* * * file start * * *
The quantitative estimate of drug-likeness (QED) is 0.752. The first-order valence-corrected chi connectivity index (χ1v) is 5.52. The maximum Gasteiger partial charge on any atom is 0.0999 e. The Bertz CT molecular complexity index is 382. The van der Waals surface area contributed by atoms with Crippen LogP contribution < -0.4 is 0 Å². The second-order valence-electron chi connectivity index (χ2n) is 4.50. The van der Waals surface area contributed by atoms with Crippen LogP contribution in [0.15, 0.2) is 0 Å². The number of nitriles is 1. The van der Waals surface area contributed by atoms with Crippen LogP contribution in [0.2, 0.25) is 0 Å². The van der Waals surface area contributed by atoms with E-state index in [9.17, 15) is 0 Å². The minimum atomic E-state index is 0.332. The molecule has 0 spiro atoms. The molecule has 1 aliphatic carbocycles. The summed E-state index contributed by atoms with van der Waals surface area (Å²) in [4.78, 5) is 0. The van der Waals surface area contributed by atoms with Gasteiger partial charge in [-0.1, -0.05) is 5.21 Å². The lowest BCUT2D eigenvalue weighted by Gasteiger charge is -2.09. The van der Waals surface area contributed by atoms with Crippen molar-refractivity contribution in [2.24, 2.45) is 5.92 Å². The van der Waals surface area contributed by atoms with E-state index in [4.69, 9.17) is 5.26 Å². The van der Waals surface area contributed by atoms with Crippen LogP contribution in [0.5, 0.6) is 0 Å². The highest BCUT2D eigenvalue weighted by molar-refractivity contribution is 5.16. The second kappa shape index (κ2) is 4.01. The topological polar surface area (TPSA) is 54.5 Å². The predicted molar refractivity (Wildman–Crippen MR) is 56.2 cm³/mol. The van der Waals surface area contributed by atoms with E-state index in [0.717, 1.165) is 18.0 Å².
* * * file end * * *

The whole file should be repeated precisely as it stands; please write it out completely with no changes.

The quantitative estimate of drug-likeness (QED) is 0.752. The first-order valence-corrected chi connectivity index (χ1v) is 5.52. The maximum Gasteiger partial charge on any atom is 0.0999 e. The Bertz CT molecular complexity index is 382. The van der Waals surface area contributed by atoms with Crippen LogP contribution < -0.4 is 0 Å². The second-order valence-electron chi connectivity index (χ2n) is 4.50. The van der Waals surface area contributed by atoms with Crippen LogP contribution in [0.15, 0.2) is 0 Å². The number of nitriles is 1. The van der Waals surface area contributed by atoms with Crippen LogP contribution in [0.2, 0.25) is 0 Å². The van der Waals surface area contributed by atoms with E-state index in [9.17, 15) is 0 Å². The minimum atomic E-state index is 0.332. The molecule has 0 spiro atoms. The molecule has 1 aliphatic carbocycles. The summed E-state index contributed by atoms with van der Waals surface area (Å²) in [4.78, 5) is 0. The van der Waals surface area contributed by atoms with Gasteiger partial charge in [-0.1, -0.05) is 5.21 Å². The lowest BCUT2D eigenvalue weighted by Gasteiger charge is -2.09. The van der Waals surface area contributed by atoms with Crippen molar-refractivity contribution in [2.24, 2.45) is 5.92 Å². The van der Waals surface area contributed by atoms with E-state index in [4.69, 9.17) is 5.26 Å². The van der Waals surface area contributed by atoms with Crippen LogP contribution in [0.5, 0.6) is 0 Å². The highest BCUT2D eigenvalue weighted by molar-refractivity contribution is 5.16. The second kappa shape index (κ2) is 4.01. The topological polar surface area (TPSA) is 54.5 Å². The predicted molar refractivity (Wildman–Crippen MR) is 56.2 cm³/mol. The van der Waals surface area contributed by atoms with E-state index in [0.717, 1.165) is 18.0 Å².